Development And Characterization Of Engineered Commensal Bacteria For The Delivery Of Enzymes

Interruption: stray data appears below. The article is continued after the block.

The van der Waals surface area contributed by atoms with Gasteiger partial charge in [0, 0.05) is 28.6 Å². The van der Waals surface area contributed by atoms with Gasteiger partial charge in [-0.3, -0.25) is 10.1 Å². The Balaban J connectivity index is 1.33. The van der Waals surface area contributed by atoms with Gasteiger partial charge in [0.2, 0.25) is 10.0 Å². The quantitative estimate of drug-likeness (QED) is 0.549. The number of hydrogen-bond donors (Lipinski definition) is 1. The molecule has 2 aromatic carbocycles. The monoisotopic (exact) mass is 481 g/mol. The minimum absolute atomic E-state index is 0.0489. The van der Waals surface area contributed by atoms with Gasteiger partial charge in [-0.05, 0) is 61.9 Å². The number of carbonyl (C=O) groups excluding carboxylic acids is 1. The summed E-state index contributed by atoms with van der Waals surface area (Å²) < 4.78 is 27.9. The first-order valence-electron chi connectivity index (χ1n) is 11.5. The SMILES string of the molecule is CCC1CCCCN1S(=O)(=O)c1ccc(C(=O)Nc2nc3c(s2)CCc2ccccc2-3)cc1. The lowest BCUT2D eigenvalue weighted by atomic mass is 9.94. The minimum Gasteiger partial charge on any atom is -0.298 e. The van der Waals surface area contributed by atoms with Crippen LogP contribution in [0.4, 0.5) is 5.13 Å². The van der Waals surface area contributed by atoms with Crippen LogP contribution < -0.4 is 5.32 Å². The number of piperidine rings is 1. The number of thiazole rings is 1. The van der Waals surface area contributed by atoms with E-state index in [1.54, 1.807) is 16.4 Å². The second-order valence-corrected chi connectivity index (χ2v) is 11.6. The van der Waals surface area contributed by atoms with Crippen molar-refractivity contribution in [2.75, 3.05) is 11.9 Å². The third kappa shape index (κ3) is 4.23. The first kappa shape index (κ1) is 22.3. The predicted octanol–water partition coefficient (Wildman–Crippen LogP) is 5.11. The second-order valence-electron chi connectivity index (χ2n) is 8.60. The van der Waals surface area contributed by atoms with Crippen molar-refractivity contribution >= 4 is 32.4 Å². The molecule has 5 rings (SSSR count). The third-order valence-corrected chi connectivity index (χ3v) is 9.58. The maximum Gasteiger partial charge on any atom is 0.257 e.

The present study was aimed at development and characterization of engineered commensal bacteria for site-specific targeting of enzymes. Separation of plasmid (pJR2 and GB4) and transformation in Lactobacillus acidophilus was carried out using a reported method. Azo polymers were synthesized using water-soluble and water- insoluble monomers belonging to acrylate series. The synthesized polymers were characterized for physical appearance, solubility and film forming properties. Effect of microbial flora of colon on polymers was seen by incubating the glass cover slips coated with azo polymers in sterilized nutrient broth containing freshly voided human fecal culture suspension. Colon-specific drug delivery system was developed by mixing the bacterial pellet with skimmed milk and then coating these granules with azo- and pH-sensitive polymer. Lowering of galactose concentration and a-oxoglutaric acid concentration were monitored to in vitro characterize E. coli (56) and E. coli(797), respectively. In vivo screening of developed oral, colon-specific formulation, azo polymer coated granules of engineered E. coli(56) producing galactokinase (GK) and engineered E. coli(797) producing glutamate dehydrogenase (GDH) was performed on rabbits. D-galactose, which is the substrate for enzyme galactokinase and ammonium chloride, was administered intraperitoneally to all rabbits. The lowering of blood galactoselevel and urea level was observed with respect to variable time interval.